Drinking an additional three pints of water a day may keep the urinary tract infection (UTI) away — at least for women who are prone to the infections — suggests a study presented at the IDWeek 2017 conference in San Diego on October 5. The study found that women at risk of UTIs who increased their water intake by about that much water every day were nearly half as likely to get UTIs as women who did not.
“While doctors have long assumed this is the case and often recommended that women at risk for UTIs increase their fluid intake, it has never really undergone a prospective trial before,” said Thomas M. Hooton, M.D., lead author of the study and clinical director of the Division of Infectious Diseases at the University of Miami Miller School of Medicine, who presented the findings at the conference. “It’s good to know the recommendation is valid, and that drinking water is an easy and safe way to prevent an uncomfortable and annoying infection.”
Women are more likely to get UTIs than men in part because the urethra is shorter, meaning it is easier for bacteria to travel from the rectum and vagina to the bladder. Drinking more fluids increases the rate of flushing of bacteria from the bladder and also likely reduces the concentration of bacteria that enter the bladder from the vagina. This reduces the opportunities for bacteria to attach to cells that line the urinary tract, which is necessary to cause an infection, Hooton said.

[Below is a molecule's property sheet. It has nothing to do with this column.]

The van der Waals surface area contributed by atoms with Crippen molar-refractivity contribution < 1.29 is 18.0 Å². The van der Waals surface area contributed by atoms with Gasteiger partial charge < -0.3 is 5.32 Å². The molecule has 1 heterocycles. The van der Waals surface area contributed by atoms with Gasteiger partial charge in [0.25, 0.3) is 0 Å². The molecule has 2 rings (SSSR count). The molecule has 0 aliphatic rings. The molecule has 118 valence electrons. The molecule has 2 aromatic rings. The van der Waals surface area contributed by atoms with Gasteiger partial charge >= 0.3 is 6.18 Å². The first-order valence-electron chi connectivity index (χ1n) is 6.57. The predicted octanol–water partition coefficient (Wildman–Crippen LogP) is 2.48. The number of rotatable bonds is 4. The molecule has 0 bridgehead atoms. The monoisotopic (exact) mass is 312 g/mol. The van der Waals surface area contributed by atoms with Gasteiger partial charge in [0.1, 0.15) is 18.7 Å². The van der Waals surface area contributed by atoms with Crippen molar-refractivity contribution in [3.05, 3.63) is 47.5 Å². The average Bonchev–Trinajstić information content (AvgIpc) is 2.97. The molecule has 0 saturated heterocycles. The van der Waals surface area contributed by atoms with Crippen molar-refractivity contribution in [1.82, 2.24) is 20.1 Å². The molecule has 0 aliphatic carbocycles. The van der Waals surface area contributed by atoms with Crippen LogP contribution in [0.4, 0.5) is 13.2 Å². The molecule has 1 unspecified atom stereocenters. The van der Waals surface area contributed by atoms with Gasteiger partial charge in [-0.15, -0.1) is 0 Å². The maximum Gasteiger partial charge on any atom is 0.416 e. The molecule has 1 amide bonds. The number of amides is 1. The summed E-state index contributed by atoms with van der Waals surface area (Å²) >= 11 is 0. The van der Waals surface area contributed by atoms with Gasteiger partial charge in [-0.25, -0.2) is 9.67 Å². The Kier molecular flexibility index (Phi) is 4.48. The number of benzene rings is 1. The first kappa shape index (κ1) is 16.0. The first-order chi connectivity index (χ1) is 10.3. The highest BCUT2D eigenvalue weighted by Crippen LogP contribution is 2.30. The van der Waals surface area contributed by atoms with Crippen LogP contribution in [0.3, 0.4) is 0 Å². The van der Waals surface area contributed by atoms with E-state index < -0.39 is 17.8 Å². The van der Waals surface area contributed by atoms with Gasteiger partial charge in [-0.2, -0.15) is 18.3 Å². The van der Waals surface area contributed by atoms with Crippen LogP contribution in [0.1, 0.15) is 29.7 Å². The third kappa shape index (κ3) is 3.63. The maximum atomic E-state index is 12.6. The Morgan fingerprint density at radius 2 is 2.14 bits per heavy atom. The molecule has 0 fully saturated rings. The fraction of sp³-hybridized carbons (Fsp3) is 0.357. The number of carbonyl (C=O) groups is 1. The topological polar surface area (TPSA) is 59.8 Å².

The study included 140 healthy premenopausal women who had at least three UTIs in the past year and reported low daily fluid intake. Half of the women (70), who served as the control group, continued their usual daily fluid intake, while the remainder were told to drink 1.5 liters of water a day (about three 16-ounce glasses) in addition to their usual daily fluid intake. After one year, women in the control group had 3.1 UTIs on average, whereas those in the water group had 1.6 UTIs on average — a 48 percent reduction. As a result, the increased-water group averaged fewer regimens of antibiotics (1.8) than the limited-water group (3.5), a reduction of 47 percent. Reducing the use of antibiotics helps decrease the risk of antibiotic resistance.
Researchers followed the women throughout the year using visits and telephone calls. They documented that over the course of the study, on average women in the water group increased their daily water intake by 1.15 liters (about 2-1/2 pints) for a total daily fluid intake (including water and other beverages) of 2.8 liters, whereas women in the control group did not increase the amount of water they drank and had a total daily fluid intake of 1.2 liters.
“If a woman has recurrent UTIs and is looking for a way to reduce her risk, the evidence suggests that if she increases the amount of water she drinks, and stays with it, she’ll likely benefit,” Hooton said.
Forty to 60 percent of women will develop a UTI during their lifetime, and one in four have a repeat infection, according to the National Institute of Diabetes and Digestive and Kidney Diseases. UTIs lead to more than 10 million doctor visits a year, according to the National Kidney Foundation.
Miller School of Medicine